In the 1800s, scientists discovered the realm of light beyond what is visible. Electromagnetic radiation, often simply called radiation, extends on either end of the spectrum from visible light. Much of the story of the universe past, present and future written in these wavelengths of the electromagnetic spectrum, which are not ble on Earth’s surface. Even as in visible light, radio waves, and some infrared waves, Earth’s atmosphere blocks many other waves.
The 20th century saw dramatic improvements in observation technologies. Today’s scientists observe stars galaxies, and other celestial objects in the full electromagnetic spectrum by sending up planes, balloons, rockets, spacecraft, and satellites carrying equipment that can capture the more elusive wavelengths such as gamma rays, x-rays, and ultraviolet rays. Orbiting observatories have truly expanded our astronomical senses. Space-based observatories can see into radiation wavelengths that Earth-based instruments find difficult to image. These include far-infrared wavelengths, which reveal the secrets of relatively cool objects such as planets, comets, and infant stars. Space-based observatories also can examine high-energy processes in the nuclei of galaxies or near black holes.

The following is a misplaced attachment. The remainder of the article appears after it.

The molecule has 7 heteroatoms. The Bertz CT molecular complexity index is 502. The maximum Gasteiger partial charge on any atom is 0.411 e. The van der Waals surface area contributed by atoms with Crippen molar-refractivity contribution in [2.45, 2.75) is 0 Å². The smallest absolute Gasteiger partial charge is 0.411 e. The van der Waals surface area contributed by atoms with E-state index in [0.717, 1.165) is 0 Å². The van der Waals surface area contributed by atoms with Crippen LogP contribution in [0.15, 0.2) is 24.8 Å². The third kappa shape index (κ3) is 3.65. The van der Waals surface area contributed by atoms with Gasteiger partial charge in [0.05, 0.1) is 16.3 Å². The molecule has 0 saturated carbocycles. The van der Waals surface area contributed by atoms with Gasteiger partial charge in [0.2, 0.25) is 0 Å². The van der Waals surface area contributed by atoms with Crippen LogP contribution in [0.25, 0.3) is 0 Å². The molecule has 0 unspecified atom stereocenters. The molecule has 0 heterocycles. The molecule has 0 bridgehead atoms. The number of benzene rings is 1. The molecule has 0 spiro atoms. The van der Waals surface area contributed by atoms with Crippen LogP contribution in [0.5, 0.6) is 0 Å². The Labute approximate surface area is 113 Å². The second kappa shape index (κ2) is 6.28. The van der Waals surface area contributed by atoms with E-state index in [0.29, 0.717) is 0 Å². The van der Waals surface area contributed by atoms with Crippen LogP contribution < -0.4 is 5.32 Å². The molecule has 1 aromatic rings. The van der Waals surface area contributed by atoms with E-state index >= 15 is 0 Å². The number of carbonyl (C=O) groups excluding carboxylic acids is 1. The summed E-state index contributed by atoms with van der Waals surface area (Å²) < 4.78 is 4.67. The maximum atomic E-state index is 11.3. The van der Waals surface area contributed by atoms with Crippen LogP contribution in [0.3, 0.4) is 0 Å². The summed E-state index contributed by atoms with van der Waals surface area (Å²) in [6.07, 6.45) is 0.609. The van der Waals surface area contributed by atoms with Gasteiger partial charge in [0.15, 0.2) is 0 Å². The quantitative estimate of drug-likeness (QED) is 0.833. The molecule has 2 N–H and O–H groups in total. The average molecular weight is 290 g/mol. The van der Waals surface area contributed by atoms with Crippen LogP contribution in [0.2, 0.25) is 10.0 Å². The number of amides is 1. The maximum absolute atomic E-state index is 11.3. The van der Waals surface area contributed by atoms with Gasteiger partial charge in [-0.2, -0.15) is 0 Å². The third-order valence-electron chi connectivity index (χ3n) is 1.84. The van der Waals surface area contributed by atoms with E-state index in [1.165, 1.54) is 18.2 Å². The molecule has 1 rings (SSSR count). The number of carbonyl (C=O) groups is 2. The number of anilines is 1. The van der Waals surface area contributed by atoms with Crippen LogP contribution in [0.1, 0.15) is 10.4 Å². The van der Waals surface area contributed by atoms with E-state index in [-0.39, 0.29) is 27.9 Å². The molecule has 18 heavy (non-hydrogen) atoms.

Our atmosphere interferes with light coming from distant astronomical objects, so most observatories sit on carefully selected mountaintops. High altitude helps eliminate atmospheric distortions, the air here is thinner and more transparent, and these mountaintop experience smooth airflow, creating stable skies for steady view ing. Because of the exacting criteria and expense of establishing ground based observatories, international astronomical communities cooperate in their administration. Hawaii’s Mauna Kea Observatory, for example, contains more than a dozen telescopes operated by more than ten countries.
THE HUBBLE SPACE TELESCOPE orbits 375 miles above Earth. huge mirrors, cameras, and spectrographs seek and sometimes distant glimmers from the big bang. Computer-controlled adap o optics help prevent distortions. Spectrographs taken from the ble can also distinguish different gases by color
THE JAMES WEBB SPACE TELESCOPE will replace the Hubble A longer instrument (72 feet, while Hubble is 43), it will explore both the visible and infrared spectra of the universe from a vantage point a million miles from Earth. It is named for NASA’s second administrator, a key leader of the space program in the 1960s
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